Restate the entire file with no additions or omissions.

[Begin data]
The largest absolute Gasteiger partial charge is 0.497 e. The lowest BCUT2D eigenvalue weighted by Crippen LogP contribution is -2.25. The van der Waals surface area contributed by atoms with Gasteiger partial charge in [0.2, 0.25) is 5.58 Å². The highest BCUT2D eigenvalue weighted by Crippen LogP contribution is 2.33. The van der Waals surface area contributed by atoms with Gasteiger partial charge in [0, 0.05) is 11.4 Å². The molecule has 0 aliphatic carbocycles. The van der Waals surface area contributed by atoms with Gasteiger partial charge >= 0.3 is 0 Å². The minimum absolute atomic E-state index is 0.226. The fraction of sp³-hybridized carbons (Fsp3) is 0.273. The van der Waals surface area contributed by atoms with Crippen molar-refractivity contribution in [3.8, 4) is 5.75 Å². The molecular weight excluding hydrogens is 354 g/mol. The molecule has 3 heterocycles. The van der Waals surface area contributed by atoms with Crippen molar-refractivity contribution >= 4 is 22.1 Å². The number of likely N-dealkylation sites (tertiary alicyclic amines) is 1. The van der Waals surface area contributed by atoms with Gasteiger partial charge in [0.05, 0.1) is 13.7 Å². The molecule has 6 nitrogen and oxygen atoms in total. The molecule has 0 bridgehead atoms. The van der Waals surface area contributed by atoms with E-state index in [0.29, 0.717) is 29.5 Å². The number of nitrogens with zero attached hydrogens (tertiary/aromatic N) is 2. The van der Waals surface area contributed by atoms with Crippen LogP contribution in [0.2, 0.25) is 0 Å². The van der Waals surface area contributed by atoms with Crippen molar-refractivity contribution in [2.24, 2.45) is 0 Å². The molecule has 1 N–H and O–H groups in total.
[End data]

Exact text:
The largest absolute Gasteiger partial charge is 0.497 e. The lowest BCUT2D eigenvalue weighted by Crippen LogP contribution is -2.25. The van der Waals surface area contributed by atoms with Gasteiger partial charge in [0.2, 0.25) is 5.58 Å². The highest BCUT2D eigenvalue weighted by Crippen LogP contribution is 2.33. The van der Waals surface area contributed by atoms with Gasteiger partial charge in [0, 0.05) is 11.4 Å². The molecule has 0 aliphatic carbocycles. The van der Waals surface area contributed by atoms with Gasteiger partial charge >= 0.3 is 0 Å². The minimum absolute atomic E-state index is 0.226. The fraction of sp³-hybridized carbons (Fsp3) is 0.273. The van der Waals surface area contributed by atoms with Crippen molar-refractivity contribution in [3.8, 4) is 5.75 Å². The molecular weight excluding hydrogens is 354 g/mol. The molecule has 3 heterocycles. The van der Waals surface area contributed by atoms with Crippen molar-refractivity contribution >= 4 is 22.1 Å². The number of likely N-dealkylation sites (tertiary alicyclic amines) is 1. The van der Waals surface area contributed by atoms with Gasteiger partial charge in [0.05, 0.1) is 13.7 Å². The molecule has 6 nitrogen and oxygen atoms in total. The molecule has 0 bridgehead atoms. The van der Waals surface area contributed by atoms with E-state index in [0.29, 0.717) is 29.5 Å². The number of nitrogens with zero attached hydrogens (tertiary/aromatic N) is 2. The van der Waals surface area contributed by atoms with Crippen LogP contribution in [0.2, 0.25) is 0 Å². The van der Waals surface area contributed by atoms with Crippen molar-refractivity contribution in [2.24, 2.45) is 0 Å². The molecule has 1 N–H and O–H groups in total.